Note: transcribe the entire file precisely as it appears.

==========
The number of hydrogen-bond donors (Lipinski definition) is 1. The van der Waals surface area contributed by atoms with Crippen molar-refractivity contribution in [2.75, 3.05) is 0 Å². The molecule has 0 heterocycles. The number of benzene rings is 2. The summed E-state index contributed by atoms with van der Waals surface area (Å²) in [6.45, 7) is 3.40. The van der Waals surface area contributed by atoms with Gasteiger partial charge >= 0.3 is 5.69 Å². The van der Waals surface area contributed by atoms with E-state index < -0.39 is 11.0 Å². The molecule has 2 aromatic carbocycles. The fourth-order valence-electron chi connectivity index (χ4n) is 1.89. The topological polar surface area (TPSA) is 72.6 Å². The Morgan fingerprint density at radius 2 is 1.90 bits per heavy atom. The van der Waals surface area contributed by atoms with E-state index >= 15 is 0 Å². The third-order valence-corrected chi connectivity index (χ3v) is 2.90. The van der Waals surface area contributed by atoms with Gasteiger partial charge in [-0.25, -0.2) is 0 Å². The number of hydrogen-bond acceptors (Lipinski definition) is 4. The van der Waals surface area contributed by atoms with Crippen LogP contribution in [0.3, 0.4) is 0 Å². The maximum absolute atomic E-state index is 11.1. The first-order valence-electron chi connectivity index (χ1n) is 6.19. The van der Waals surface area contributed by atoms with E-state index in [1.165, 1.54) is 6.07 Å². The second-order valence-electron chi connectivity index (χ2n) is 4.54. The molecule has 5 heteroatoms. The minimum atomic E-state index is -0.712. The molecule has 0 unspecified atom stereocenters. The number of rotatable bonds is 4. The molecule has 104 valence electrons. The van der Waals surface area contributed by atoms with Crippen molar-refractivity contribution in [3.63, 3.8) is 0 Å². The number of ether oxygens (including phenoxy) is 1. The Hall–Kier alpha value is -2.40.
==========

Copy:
The number of hydrogen-bond donors (Lipinski definition) is 1. The van der Waals surface area contributed by atoms with Crippen molar-refractivity contribution in [2.75, 3.05) is 0 Å². The molecule has 0 heterocycles. The number of benzene rings is 2. The summed E-state index contributed by atoms with van der Waals surface area (Å²) in [6.45, 7) is 3.40. The van der Waals surface area contributed by atoms with Gasteiger partial charge >= 0.3 is 5.69 Å². The van der Waals surface area contributed by atoms with E-state index < -0.39 is 11.0 Å². The molecule has 2 aromatic carbocycles. The fourth-order valence-electron chi connectivity index (χ4n) is 1.89. The topological polar surface area (TPSA) is 72.6 Å². The Morgan fingerprint density at radius 2 is 1.90 bits per heavy atom. The van der Waals surface area contributed by atoms with E-state index >= 15 is 0 Å². The third-order valence-corrected chi connectivity index (χ3v) is 2.90. The van der Waals surface area contributed by atoms with Gasteiger partial charge in [-0.25, -0.2) is 0 Å². The number of hydrogen-bond acceptors (Lipinski definition) is 4. The van der Waals surface area contributed by atoms with Crippen LogP contribution in [0.3, 0.4) is 0 Å². The maximum absolute atomic E-state index is 11.1. The first-order valence-electron chi connectivity index (χ1n) is 6.19. The van der Waals surface area contributed by atoms with E-state index in [1.165, 1.54) is 6.07 Å². The second-order valence-electron chi connectivity index (χ2n) is 4.54. The molecule has 5 heteroatoms. The minimum atomic E-state index is -0.712. The molecule has 0 unspecified atom stereocenters. The number of rotatable bonds is 4. The molecule has 104 valence electrons. The van der Waals surface area contributed by atoms with Crippen molar-refractivity contribution in [3.63, 3.8) is 0 Å². The number of ether oxygens (including phenoxy) is 1. The Hall–Kier alpha value is -2.40.